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Keywords: prudence; pessimism; precautionary taxation; tax smoothing; public debt; income forecasts; public sector assets; common pool; feedback Nash; voting rights; electoral budget cycles; political economy;

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  1. Ahmed, S. & Rogers, J.H., 1993. "Government Budget Deficits and Trade Deficits: Are Present Value Constraints Satisfied in Long-Term Data?," Papers, Pennsylvania State - Department of Economics 5-93-6, Pennsylvania State - Department of Economics.
  2. Mark Hallerberg & Jurgen von Hagen, 1997. "Electoral Institutions, Cabinet Negotiations, and Budget Deficits in the European Union," NBER Working Papers 6341, National Bureau of Economic Research, Inc.
  3. van der Ploeg, Frederick, 1993. "A Closed-Form Solution for a Model of Precautionary Saving," Review of Economic Studies, Wiley Blackwell, Wiley Blackwell, vol. 60(2), pages 385-95, April.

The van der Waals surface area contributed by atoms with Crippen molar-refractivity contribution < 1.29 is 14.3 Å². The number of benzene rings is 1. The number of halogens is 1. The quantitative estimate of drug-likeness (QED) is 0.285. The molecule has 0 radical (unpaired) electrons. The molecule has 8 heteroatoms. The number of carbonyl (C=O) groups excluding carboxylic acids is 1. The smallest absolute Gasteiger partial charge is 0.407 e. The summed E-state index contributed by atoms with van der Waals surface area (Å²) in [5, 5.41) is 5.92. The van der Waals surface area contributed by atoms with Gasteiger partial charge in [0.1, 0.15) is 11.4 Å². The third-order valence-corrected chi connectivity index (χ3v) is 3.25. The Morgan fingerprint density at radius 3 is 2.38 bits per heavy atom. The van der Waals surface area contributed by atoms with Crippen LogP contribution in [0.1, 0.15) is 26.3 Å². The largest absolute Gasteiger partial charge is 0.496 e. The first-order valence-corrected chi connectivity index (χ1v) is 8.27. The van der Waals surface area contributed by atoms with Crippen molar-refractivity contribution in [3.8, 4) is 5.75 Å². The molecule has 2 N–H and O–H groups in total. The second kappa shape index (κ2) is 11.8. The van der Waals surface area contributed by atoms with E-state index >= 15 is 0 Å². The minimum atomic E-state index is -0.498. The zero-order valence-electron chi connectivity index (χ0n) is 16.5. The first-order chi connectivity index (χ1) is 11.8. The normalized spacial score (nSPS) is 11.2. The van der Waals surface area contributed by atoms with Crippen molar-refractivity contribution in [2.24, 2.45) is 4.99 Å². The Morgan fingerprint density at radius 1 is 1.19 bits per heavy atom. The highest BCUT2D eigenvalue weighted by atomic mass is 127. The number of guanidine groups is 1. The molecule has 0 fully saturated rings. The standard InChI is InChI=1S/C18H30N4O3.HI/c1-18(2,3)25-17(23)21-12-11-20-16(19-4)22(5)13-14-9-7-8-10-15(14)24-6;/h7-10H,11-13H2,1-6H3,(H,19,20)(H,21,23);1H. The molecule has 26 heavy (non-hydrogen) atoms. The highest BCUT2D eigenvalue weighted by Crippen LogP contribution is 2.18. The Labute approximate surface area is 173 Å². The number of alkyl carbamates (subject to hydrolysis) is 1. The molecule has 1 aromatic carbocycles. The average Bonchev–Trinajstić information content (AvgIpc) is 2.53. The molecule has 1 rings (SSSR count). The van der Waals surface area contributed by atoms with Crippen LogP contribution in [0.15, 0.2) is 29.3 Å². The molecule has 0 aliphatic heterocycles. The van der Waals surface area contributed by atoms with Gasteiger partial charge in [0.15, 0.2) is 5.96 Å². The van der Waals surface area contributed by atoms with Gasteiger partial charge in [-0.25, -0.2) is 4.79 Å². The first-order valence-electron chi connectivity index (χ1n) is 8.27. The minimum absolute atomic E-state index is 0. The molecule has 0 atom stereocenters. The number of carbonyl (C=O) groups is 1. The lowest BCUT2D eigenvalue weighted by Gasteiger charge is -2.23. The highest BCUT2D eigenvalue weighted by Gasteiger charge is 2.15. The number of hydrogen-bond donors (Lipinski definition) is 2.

4. Miles S. Kimball, 1989. "Precautionary Saving in the Small and in the Large," NBER Working Papers 2848, National Bureau of Economic Research, Inc.
  5. Nordhaus, William D, 1975. "The Political Business Cycle," Review of Economic Studies, Wiley Blackwell, Wiley Blackwell, vol. 42(2), pages 169-90, April.
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  7. International Monetary Fund, 1996. "Budget Processes and Commitment to Fiscal Discipline," IMF Working Papers 96/78, International Monetary Fund.
  8. Rogoff, Kenneth, 1985. "The Optimal Degree of Commitment to an Intermediate Monetary Target," The Quarterly Journal of Economics, MIT Press, MIT Press, vol. 100(4), pages 1169-89, November.
  9. Bharat Trehan & Carl E. Walsh, 1987. "Common trends, the government's budget constraint, and revenue smoothing," Working Papers in Applied Economic Theory 87-11, Federal Reserve Bank of San Francisco.
  10. Swank, Otto H, 2002. " Budgetary Devices for Curbing Spending Prone Ministers and Bureaucrats," Public Choice, Springer, Springer, vol. 111(3-4), pages 237-57, June.
  11. Henning Bohn, 1998. "The Behavior Of U.S. Public Debt And Deficits," The Quarterly Journal of Economics, MIT Press, MIT Press, vol. 113(3), pages 949-963, August.